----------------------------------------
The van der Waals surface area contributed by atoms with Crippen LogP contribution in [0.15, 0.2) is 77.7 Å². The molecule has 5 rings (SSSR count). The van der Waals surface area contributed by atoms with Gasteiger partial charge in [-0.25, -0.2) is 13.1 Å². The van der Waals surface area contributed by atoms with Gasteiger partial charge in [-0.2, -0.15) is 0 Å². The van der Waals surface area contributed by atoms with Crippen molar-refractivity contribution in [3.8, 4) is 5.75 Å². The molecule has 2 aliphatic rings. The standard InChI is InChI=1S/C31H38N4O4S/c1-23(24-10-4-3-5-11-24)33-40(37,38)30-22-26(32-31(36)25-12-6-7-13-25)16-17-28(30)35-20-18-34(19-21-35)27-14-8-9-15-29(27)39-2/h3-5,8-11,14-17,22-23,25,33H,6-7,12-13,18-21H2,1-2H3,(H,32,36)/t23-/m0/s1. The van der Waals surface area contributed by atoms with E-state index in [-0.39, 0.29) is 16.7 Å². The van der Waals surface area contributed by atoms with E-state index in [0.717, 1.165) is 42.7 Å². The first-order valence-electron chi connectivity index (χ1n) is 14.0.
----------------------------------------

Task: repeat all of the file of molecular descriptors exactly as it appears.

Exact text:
The van der Waals surface area contributed by atoms with Crippen LogP contribution in [0.15, 0.2) is 77.7 Å². The molecule has 5 rings (SSSR count). The van der Waals surface area contributed by atoms with Gasteiger partial charge in [-0.25, -0.2) is 13.1 Å². The van der Waals surface area contributed by atoms with Gasteiger partial charge in [-0.2, -0.15) is 0 Å². The van der Waals surface area contributed by atoms with Crippen molar-refractivity contribution in [3.8, 4) is 5.75 Å². The molecule has 2 aliphatic rings. The standard InChI is InChI=1S/C31H38N4O4S/c1-23(24-10-4-3-5-11-24)33-40(37,38)30-22-26(32-31(36)25-12-6-7-13-25)16-17-28(30)35-20-18-34(19-21-35)27-14-8-9-15-29(27)39-2/h3-5,8-11,14-17,22-23,25,33H,6-7,12-13,18-21H2,1-2H3,(H,32,36)/t23-/m0/s1. The van der Waals surface area contributed by atoms with E-state index in [-0.39, 0.29) is 16.7 Å². The van der Waals surface area contributed by atoms with E-state index in [0.717, 1.165) is 42.7 Å². The first-order valence-electron chi connectivity index (χ1n) is 14.0.